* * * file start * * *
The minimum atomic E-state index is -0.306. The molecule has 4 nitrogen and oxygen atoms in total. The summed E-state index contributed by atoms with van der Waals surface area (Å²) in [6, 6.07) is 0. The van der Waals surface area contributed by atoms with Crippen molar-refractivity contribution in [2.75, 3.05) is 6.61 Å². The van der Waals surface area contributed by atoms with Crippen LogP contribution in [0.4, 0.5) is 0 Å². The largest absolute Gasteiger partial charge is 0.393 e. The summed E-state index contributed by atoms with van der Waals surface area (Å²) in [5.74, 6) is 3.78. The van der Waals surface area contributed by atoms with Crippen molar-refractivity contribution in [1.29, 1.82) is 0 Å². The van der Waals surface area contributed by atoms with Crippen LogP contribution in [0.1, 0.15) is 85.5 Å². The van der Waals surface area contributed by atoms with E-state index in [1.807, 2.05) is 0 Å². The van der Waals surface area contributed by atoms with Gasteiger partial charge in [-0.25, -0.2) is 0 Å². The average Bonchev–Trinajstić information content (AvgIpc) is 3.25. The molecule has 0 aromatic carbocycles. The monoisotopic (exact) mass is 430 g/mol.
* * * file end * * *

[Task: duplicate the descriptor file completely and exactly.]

The minimum atomic E-state index is -0.306. The molecule has 4 nitrogen and oxygen atoms in total. The summed E-state index contributed by atoms with van der Waals surface area (Å²) in [6, 6.07) is 0. The van der Waals surface area contributed by atoms with Crippen molar-refractivity contribution in [2.75, 3.05) is 6.61 Å². The van der Waals surface area contributed by atoms with Crippen LogP contribution in [0.4, 0.5) is 0 Å². The largest absolute Gasteiger partial charge is 0.393 e. The summed E-state index contributed by atoms with van der Waals surface area (Å²) in [5.74, 6) is 3.78. The van der Waals surface area contributed by atoms with Crippen molar-refractivity contribution in [1.29, 1.82) is 0 Å². The van der Waals surface area contributed by atoms with Crippen LogP contribution in [0.1, 0.15) is 85.5 Å². The van der Waals surface area contributed by atoms with E-state index in [1.807, 2.05) is 0 Å². The van der Waals surface area contributed by atoms with Gasteiger partial charge in [-0.25, -0.2) is 0 Å². The average Bonchev–Trinajstić information content (AvgIpc) is 3.25. The molecule has 0 aromatic carbocycles. The monoisotopic (exact) mass is 430 g/mol.